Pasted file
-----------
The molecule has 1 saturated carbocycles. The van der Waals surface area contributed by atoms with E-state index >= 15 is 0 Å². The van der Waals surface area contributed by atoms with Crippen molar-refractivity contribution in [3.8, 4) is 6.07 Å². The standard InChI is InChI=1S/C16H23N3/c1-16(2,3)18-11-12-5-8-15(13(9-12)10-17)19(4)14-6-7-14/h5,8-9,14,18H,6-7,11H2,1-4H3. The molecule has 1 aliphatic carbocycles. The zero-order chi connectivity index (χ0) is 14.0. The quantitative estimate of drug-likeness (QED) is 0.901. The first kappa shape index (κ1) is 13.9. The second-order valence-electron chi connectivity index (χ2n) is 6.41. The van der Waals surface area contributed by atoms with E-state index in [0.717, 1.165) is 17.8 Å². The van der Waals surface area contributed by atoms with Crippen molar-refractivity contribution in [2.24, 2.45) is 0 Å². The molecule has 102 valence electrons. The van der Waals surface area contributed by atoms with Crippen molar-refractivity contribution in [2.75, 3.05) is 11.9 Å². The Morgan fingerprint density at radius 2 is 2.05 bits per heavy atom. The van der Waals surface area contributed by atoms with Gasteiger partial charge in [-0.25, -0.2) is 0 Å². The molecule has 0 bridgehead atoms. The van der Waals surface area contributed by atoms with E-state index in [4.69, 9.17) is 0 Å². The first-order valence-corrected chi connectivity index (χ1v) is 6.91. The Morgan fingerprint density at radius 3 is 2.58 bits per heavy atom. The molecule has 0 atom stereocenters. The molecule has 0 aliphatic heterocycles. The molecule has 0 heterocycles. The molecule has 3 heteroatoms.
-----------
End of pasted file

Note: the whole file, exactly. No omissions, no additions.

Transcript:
The molecule has 1 saturated carbocycles. The van der Waals surface area contributed by atoms with E-state index >= 15 is 0 Å². The van der Waals surface area contributed by atoms with Crippen molar-refractivity contribution in [3.8, 4) is 6.07 Å². The standard InChI is InChI=1S/C16H23N3/c1-16(2,3)18-11-12-5-8-15(13(9-12)10-17)19(4)14-6-7-14/h5,8-9,14,18H,6-7,11H2,1-4H3. The molecule has 1 aliphatic carbocycles. The zero-order chi connectivity index (χ0) is 14.0. The quantitative estimate of drug-likeness (QED) is 0.901. The first kappa shape index (κ1) is 13.9. The second-order valence-electron chi connectivity index (χ2n) is 6.41. The van der Waals surface area contributed by atoms with E-state index in [0.717, 1.165) is 17.8 Å². The van der Waals surface area contributed by atoms with Crippen molar-refractivity contribution in [2.24, 2.45) is 0 Å². The molecule has 102 valence electrons. The van der Waals surface area contributed by atoms with Crippen molar-refractivity contribution in [2.75, 3.05) is 11.9 Å². The Morgan fingerprint density at radius 2 is 2.05 bits per heavy atom. The van der Waals surface area contributed by atoms with Gasteiger partial charge in [-0.25, -0.2) is 0 Å². The molecule has 0 bridgehead atoms. The van der Waals surface area contributed by atoms with E-state index in [4.69, 9.17) is 0 Å². The first-order valence-corrected chi connectivity index (χ1v) is 6.91. The Morgan fingerprint density at radius 3 is 2.58 bits per heavy atom. The molecule has 0 atom stereocenters. The molecule has 0 aliphatic heterocycles. The molecule has 0 heterocycles. The molecule has 3 heteroatoms.